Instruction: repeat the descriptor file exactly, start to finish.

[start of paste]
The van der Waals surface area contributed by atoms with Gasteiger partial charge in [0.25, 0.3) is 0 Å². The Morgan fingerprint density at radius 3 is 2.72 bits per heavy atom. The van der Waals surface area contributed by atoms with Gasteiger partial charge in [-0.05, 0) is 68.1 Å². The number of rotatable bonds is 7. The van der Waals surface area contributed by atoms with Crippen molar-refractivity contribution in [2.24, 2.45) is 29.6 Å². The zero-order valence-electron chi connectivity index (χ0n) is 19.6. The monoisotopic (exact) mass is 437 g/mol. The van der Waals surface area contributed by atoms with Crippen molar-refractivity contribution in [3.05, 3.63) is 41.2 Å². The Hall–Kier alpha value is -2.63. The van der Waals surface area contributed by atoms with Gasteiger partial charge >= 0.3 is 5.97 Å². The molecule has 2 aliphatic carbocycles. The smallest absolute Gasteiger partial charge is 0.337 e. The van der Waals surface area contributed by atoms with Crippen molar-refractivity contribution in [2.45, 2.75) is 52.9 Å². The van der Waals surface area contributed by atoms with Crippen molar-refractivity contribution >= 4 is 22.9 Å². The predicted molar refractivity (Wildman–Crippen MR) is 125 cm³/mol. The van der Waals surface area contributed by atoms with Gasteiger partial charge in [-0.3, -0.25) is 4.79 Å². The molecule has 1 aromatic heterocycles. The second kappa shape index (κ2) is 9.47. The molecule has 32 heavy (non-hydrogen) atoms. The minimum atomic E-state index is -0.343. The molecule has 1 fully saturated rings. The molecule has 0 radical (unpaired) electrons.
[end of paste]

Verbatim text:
The van der Waals surface area contributed by atoms with Gasteiger partial charge in [0.25, 0.3) is 0 Å². The Morgan fingerprint density at radius 3 is 2.72 bits per heavy atom. The van der Waals surface area contributed by atoms with Gasteiger partial charge in [-0.05, 0) is 68.1 Å². The number of rotatable bonds is 7. The van der Waals surface area contributed by atoms with Crippen molar-refractivity contribution in [2.24, 2.45) is 29.6 Å². The zero-order valence-electron chi connectivity index (χ0n) is 19.6. The monoisotopic (exact) mass is 437 g/mol. The van der Waals surface area contributed by atoms with Crippen molar-refractivity contribution in [3.05, 3.63) is 41.2 Å². The Hall–Kier alpha value is -2.63. The van der Waals surface area contributed by atoms with Gasteiger partial charge >= 0.3 is 5.97 Å². The molecule has 2 aliphatic carbocycles. The smallest absolute Gasteiger partial charge is 0.337 e. The van der Waals surface area contributed by atoms with Crippen molar-refractivity contribution in [2.45, 2.75) is 52.9 Å². The van der Waals surface area contributed by atoms with Crippen molar-refractivity contribution >= 4 is 22.9 Å². The predicted molar refractivity (Wildman–Crippen MR) is 125 cm³/mol. The van der Waals surface area contributed by atoms with Gasteiger partial charge in [-0.3, -0.25) is 4.79 Å². The molecule has 1 aromatic heterocycles. The second kappa shape index (κ2) is 9.47. The molecule has 32 heavy (non-hydrogen) atoms. The minimum atomic E-state index is -0.343. The molecule has 1 fully saturated rings. The molecule has 0 radical (unpaired) electrons.